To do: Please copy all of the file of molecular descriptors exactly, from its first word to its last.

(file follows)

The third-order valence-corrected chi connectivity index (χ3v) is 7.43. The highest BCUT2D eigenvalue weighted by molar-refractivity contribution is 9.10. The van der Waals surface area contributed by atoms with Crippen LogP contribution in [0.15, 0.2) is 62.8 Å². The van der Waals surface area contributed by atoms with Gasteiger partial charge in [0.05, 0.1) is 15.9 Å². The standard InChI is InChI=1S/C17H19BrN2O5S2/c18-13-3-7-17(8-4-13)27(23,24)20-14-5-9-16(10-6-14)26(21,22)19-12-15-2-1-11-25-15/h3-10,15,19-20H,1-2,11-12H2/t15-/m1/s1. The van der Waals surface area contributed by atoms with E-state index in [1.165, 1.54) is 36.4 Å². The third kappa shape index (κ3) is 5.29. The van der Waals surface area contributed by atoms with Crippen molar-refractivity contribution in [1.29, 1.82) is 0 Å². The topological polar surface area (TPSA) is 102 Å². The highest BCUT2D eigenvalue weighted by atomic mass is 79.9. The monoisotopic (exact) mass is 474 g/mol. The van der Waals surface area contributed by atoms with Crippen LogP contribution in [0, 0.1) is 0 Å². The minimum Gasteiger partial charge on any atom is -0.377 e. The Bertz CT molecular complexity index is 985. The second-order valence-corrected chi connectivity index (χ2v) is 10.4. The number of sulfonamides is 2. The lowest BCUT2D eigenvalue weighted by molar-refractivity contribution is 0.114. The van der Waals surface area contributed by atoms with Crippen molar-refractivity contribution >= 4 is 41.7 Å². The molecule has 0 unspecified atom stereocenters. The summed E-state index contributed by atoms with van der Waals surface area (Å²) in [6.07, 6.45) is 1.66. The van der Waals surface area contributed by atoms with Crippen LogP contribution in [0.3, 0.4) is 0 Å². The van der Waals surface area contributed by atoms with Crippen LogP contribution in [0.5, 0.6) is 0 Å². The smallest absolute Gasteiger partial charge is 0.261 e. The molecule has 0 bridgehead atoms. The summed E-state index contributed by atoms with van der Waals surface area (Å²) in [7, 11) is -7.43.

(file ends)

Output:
The third-order valence-corrected chi connectivity index (χ3v) is 7.43. The highest BCUT2D eigenvalue weighted by molar-refractivity contribution is 9.10. The van der Waals surface area contributed by atoms with Crippen LogP contribution in [0.15, 0.2) is 62.8 Å². The van der Waals surface area contributed by atoms with Gasteiger partial charge in [0.05, 0.1) is 15.9 Å². The standard InChI is InChI=1S/C17H19BrN2O5S2/c18-13-3-7-17(8-4-13)27(23,24)20-14-5-9-16(10-6-14)26(21,22)19-12-15-2-1-11-25-15/h3-10,15,19-20H,1-2,11-12H2/t15-/m1/s1. The van der Waals surface area contributed by atoms with E-state index in [1.165, 1.54) is 36.4 Å². The third kappa shape index (κ3) is 5.29. The van der Waals surface area contributed by atoms with Crippen molar-refractivity contribution in [1.29, 1.82) is 0 Å². The topological polar surface area (TPSA) is 102 Å². The highest BCUT2D eigenvalue weighted by atomic mass is 79.9. The monoisotopic (exact) mass is 474 g/mol. The van der Waals surface area contributed by atoms with Crippen LogP contribution in [0, 0.1) is 0 Å². The minimum Gasteiger partial charge on any atom is -0.377 e. The Bertz CT molecular complexity index is 985. The second-order valence-corrected chi connectivity index (χ2v) is 10.4. The number of sulfonamides is 2. The lowest BCUT2D eigenvalue weighted by molar-refractivity contribution is 0.114. The van der Waals surface area contributed by atoms with Crippen molar-refractivity contribution >= 4 is 41.7 Å². The molecule has 0 unspecified atom stereocenters. The summed E-state index contributed by atoms with van der Waals surface area (Å²) in [6.07, 6.45) is 1.66. The van der Waals surface area contributed by atoms with Crippen LogP contribution in [0.3, 0.4) is 0 Å². The van der Waals surface area contributed by atoms with Crippen LogP contribution in [0.5, 0.6) is 0 Å². The smallest absolute Gasteiger partial charge is 0.261 e. The molecule has 0 bridgehead atoms. The summed E-state index contributed by atoms with van der Waals surface area (Å²) in [7, 11) is -7.43.